The system consists of a miniature high-powered camera and speaker that is mounted to the patient’s glasses. With the help of an attached smartphone-sized computer, it can recognize print in newspapers, books, magazines or on a sign. 

The camera is connected to the portable computer designed to fit in the patient’s pocket.  Through the earpiece the computer reads the words seen by the camera.  This is accomplished by pushing a button or pointing a finger at what needs to be read.  The computer makes it possible to “read” documents by using optical character recognition software and speech technology. 

The OrCam can be taught to recognize faces and products.  It has pre-programmed recognition for US paper currency.

The device can read almost any printed text.  I have not tested it on a computer screen or smartphone, but the manufacture claims this is possible.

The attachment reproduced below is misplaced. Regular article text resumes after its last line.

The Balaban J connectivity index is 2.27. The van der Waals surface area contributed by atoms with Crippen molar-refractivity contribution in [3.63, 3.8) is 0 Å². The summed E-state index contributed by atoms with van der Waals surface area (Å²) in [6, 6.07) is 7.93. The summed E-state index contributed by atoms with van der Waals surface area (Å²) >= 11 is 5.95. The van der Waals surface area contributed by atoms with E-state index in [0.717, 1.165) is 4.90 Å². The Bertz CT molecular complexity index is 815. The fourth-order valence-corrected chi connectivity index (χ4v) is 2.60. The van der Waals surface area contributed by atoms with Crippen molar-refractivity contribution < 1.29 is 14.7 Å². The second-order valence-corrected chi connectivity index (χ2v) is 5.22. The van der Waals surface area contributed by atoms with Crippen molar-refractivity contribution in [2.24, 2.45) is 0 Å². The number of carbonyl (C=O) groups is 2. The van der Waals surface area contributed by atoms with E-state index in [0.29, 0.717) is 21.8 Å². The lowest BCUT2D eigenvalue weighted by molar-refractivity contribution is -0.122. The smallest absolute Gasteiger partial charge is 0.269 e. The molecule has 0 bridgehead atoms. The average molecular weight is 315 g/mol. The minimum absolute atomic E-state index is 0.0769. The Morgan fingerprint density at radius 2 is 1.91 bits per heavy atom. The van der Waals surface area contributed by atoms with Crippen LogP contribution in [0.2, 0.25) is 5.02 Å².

This aid was designed to help patients read any text, allow them to go grocery shopping and recognize faces.

The device has been approved by the Food and Drug Administration.  There are two versions, the OrCam Reader (reads text only) and the full featured unit which also recognizes products, faces and currency.

Dr. Kinkade has been able to wear and test this device.   As with any new exciting technology, more work needs to be done to make this type of adaptive equipment really beneficial and practical for more patients.

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  • "These glasses have helped me to read again and also to watch television. My retinal specialist told me that nothing more could be done, but these glasses are definitely worth the $2,000 cost. I have become more independent with them and I enjoy being able to see!"
    - Elizabeth W.